Many authorities advise more aggressive treatment of
high triglycerides. Here is a rundown on these blood fats and why optimizing them is important for your health.
What Are Triglycerides?
Triglycerides are the major fats in foods. They have a backbone consisting of a glycerol molecule to which three fatty acid molecules are attached. All glycerol molecules are the same, but the fatty acids may vary greatly. The types of fatty acids that are attached to the triglyceride determine whether it is a saturated, trans, monounsaturated, or polyunsaturated fat.
When you eat any type of fat, it passes through your stomach and is digested and absorbed in your small intestines. From there it is sent to your liver for processing and shipping throughout your body. Your body can also make triglycerides from excess carbohydrates.
The liver packages fat into very-low-density lipoproteins (VLDLs), which are molecules made of protein and fat, but are mainly composed of triglycerides.
Next, VLDLs travel through your bloodstream to unload fat, depositing most of the triglycerides in fat cells for storage. Once unloaded, the VLDLs become low-density lipoproteins (LDLs)—mainly made of "bad" cholesterol, which in excess can cause arterial plaque.
Another type of blood fat called high-density lipoprotein (HDL, or "good" cholesterol) takes your body's unwanted cholesterol back to the liver where it is excreted or used to make more VLDLs.
Importance for Health
Having too much triglyceride in your blood—usually attached to a VLDL molecule—can adversely affect your health in several ways. Extremely high triglyceride levels can trigger an attack of
pancreatitis. Pancreatitis is the inflammation of the pancreas, an abdominal organ that secretes digestive enzymes.
Treatment for abnormal triglyceride levels usually involves lifestyle changes. The American Heart Association recommends a diet that is
low in saturated fat.
Most saturated fat should be replaced with healthful monounsaturated and polyunsaturated fats. Increasing your intake of
omega-3 fatty acids
is especially important. Omega-3 fatty acids are polyunsaturated fats found in fatty fish (such as salmon, mackerel, herring, sardines, trout, and tuna) and certain plant sources, including flax seeds, canola oil, and walnut oil.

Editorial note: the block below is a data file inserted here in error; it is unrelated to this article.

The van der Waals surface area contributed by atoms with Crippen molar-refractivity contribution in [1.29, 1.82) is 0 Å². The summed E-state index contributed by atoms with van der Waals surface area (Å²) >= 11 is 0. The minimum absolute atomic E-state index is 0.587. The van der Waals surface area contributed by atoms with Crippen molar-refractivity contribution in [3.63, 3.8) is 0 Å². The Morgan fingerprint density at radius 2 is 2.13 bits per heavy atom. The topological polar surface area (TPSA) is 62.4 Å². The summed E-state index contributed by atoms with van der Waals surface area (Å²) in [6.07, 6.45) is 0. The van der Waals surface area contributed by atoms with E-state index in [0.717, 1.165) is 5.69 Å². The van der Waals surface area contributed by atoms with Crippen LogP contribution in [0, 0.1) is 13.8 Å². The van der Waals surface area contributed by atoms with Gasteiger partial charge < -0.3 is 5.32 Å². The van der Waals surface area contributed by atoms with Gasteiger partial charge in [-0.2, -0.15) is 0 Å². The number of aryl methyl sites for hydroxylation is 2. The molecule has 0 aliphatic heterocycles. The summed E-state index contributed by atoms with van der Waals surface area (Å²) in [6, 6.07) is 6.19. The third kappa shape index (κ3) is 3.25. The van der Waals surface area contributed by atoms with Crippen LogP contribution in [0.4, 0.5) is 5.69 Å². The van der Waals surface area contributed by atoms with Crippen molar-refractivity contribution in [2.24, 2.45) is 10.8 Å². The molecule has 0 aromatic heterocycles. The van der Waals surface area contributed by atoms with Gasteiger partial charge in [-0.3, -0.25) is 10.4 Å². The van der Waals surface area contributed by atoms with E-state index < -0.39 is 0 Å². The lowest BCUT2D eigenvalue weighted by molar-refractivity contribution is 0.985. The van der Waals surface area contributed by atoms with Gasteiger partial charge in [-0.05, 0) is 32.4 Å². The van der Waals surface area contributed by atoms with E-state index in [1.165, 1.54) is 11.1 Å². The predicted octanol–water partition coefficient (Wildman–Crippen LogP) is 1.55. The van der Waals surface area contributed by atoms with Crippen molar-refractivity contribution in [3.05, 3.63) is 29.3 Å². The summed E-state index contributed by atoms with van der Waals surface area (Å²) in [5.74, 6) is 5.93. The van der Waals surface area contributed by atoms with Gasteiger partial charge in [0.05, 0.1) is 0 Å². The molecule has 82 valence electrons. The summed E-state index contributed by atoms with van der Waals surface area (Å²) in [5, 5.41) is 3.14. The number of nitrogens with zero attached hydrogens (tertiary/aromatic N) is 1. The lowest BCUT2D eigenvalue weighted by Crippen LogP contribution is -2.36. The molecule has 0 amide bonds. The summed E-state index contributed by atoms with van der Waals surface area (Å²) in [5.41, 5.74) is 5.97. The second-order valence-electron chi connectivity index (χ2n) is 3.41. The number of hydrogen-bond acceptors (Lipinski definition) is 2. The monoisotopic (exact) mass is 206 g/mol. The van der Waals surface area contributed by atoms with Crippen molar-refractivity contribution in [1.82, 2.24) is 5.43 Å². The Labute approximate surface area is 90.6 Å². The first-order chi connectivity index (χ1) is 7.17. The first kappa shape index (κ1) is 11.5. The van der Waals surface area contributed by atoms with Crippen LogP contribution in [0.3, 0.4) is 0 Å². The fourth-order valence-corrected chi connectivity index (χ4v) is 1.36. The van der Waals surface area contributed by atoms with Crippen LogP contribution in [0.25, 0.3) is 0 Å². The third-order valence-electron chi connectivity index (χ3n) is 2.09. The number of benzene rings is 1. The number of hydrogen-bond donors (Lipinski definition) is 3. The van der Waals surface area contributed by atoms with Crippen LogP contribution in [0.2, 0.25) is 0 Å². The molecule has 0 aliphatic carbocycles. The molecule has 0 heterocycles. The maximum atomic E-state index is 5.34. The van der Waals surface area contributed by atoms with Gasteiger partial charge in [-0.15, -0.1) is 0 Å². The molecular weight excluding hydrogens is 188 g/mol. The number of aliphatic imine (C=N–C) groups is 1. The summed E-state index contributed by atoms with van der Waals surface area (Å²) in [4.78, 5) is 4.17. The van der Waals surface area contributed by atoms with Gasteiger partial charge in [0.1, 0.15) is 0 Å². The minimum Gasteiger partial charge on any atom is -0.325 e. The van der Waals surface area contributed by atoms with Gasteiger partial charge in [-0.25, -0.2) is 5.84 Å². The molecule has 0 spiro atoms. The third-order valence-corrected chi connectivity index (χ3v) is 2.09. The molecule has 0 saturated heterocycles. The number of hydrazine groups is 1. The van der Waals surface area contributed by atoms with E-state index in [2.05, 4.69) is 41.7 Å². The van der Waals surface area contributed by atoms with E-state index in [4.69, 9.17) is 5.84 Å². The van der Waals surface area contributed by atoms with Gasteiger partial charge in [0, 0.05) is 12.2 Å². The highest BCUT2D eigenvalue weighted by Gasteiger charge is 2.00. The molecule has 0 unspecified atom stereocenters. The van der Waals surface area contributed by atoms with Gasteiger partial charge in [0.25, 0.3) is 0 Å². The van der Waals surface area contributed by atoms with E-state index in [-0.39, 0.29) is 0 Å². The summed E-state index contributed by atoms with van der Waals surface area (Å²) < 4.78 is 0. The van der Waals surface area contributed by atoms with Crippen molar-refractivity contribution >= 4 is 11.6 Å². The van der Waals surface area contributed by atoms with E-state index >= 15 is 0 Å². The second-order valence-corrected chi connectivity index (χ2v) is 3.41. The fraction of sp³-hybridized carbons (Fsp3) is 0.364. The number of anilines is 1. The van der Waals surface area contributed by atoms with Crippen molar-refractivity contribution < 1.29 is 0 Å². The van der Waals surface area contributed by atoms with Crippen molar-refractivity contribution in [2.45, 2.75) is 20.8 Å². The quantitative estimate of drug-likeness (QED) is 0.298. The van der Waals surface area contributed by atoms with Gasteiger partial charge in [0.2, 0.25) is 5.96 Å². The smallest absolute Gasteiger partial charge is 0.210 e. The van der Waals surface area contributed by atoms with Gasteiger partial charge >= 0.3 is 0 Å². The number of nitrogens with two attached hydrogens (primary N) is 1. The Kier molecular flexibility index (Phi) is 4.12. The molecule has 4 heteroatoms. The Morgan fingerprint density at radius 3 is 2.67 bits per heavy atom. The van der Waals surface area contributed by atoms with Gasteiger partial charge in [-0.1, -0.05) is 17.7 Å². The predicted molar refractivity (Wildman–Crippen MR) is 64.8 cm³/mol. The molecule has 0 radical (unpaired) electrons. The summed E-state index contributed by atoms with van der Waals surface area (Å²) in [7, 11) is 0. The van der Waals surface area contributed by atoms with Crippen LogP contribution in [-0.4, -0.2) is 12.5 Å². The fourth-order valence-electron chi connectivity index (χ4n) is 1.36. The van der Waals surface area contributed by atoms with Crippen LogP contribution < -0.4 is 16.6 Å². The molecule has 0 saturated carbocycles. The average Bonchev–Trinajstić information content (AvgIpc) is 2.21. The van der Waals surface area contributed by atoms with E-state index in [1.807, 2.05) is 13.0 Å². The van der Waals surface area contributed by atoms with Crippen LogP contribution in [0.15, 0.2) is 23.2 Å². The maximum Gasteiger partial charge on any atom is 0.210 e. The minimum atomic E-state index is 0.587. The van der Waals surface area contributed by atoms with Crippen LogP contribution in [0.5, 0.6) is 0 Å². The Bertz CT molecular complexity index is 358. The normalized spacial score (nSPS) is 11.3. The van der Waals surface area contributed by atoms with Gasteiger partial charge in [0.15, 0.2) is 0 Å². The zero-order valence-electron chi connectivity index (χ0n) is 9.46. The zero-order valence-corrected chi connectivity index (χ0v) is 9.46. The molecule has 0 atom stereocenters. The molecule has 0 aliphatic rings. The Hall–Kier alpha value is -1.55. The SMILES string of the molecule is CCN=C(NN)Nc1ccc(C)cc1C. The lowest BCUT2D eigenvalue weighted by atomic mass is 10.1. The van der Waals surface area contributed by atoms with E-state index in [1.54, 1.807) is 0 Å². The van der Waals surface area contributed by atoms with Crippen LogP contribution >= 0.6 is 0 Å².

Taking fish oil capsules can also help lower triglyceride levels.
Weight loss—often as little as 5-10 pounds—also helps lower your triglyceride levels, as can limiting alcohol intake, quitting smoking, and getting regular, moderate exercise. If you are already at risk for heart disease, talk with your doctor before starting an exercise program.
When lifestyle measures fail to control triglyceride levels, your doctor may recommend lowering your triglycerides with the help of medicine. Drug treatment may also be advised if you have diabetes or another chronic disease associated with coronary artery disease.
In addition to fish oil capsules, medicines such as nicotinic acid, resins, fibric acid, or statins can be used to help optimize your triglycerides.
Executive Summary of the Third Report of the National Cholesterol Education Program (NCEP) Expert Panel on detection, evaluation, and treatment of high blood cholesterol in adults (Adult Treatment Panel III).
Institute of Medicine. Dietary reference intakes for energy, carbohydrate, fiber, fat, fatty acids, cholesterol, protein, and amino acids. Washington, DC: National Academies Press; 2002. National Academies Press website. Available at:
http://www.nap.edu/openbook.php?isbn=0309085373. Accessed February 26, 2008.
Please be aware that this information is provided to supplement the care
provided by your physician. It is neither intended nor implied to be a
substitute for professional medical advice. CALL YOUR HEALTHCARE PROVIDER
IMMEDIATELY IF YOU THINK YOU MAY HAVE A MEDICAL EMERGENCY. Always seek the
advice of your physician or other qualified health provider prior to
starting any new treatment or with any questions you may have regarding a